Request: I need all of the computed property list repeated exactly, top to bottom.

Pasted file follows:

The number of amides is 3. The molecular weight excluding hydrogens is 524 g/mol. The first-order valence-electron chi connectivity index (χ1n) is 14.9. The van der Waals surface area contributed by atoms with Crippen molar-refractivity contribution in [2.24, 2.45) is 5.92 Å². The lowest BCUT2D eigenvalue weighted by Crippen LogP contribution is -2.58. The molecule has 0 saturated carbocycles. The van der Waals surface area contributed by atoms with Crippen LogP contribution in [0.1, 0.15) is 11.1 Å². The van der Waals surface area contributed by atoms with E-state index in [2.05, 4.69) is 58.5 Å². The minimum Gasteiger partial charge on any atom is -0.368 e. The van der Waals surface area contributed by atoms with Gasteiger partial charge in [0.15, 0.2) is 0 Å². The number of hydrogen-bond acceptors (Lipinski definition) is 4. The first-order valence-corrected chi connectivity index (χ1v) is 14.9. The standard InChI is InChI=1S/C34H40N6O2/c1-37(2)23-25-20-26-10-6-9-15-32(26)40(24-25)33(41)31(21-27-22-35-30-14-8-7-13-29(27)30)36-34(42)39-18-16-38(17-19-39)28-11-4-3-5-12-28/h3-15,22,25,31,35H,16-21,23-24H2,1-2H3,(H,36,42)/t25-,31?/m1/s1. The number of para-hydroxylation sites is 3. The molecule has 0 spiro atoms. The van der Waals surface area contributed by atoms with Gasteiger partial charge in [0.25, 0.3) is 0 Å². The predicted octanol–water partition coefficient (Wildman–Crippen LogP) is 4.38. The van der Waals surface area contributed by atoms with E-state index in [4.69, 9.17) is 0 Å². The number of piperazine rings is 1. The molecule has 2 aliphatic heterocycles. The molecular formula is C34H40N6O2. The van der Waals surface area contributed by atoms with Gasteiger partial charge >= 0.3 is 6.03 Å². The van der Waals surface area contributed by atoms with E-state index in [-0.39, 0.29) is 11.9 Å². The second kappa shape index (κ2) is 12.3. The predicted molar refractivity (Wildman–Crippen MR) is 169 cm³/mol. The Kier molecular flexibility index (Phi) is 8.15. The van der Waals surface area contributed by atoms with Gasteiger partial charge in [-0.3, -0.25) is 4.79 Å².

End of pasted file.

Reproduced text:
The number of amides is 3. The molecular weight excluding hydrogens is 524 g/mol. The first-order valence-electron chi connectivity index (χ1n) is 14.9. The van der Waals surface area contributed by atoms with Crippen molar-refractivity contribution in [2.24, 2.45) is 5.92 Å². The lowest BCUT2D eigenvalue weighted by Crippen LogP contribution is -2.58. The molecule has 0 saturated carbocycles. The van der Waals surface area contributed by atoms with Crippen LogP contribution in [0.1, 0.15) is 11.1 Å². The van der Waals surface area contributed by atoms with E-state index in [2.05, 4.69) is 58.5 Å². The minimum Gasteiger partial charge on any atom is -0.368 e. The van der Waals surface area contributed by atoms with Gasteiger partial charge in [0.15, 0.2) is 0 Å². The number of hydrogen-bond acceptors (Lipinski definition) is 4. The first-order valence-corrected chi connectivity index (χ1v) is 14.9. The standard InChI is InChI=1S/C34H40N6O2/c1-37(2)23-25-20-26-10-6-9-15-32(26)40(24-25)33(41)31(21-27-22-35-30-14-8-7-13-29(27)30)36-34(42)39-18-16-38(17-19-39)28-11-4-3-5-12-28/h3-15,22,25,31,35H,16-21,23-24H2,1-2H3,(H,36,42)/t25-,31?/m1/s1. The number of para-hydroxylation sites is 3. The molecule has 0 spiro atoms. The van der Waals surface area contributed by atoms with Gasteiger partial charge in [0.25, 0.3) is 0 Å². The predicted octanol–water partition coefficient (Wildman–Crippen LogP) is 4.38. The van der Waals surface area contributed by atoms with E-state index in [4.69, 9.17) is 0 Å². The number of piperazine rings is 1. The molecule has 2 aliphatic heterocycles. The molecular formula is C34H40N6O2. The van der Waals surface area contributed by atoms with Gasteiger partial charge >= 0.3 is 6.03 Å². The van der Waals surface area contributed by atoms with E-state index in [-0.39, 0.29) is 11.9 Å². The second kappa shape index (κ2) is 12.3. The predicted molar refractivity (Wildman–Crippen MR) is 169 cm³/mol. The Kier molecular flexibility index (Phi) is 8.15. The van der Waals surface area contributed by atoms with Gasteiger partial charge in [-0.3, -0.25) is 4.79 Å².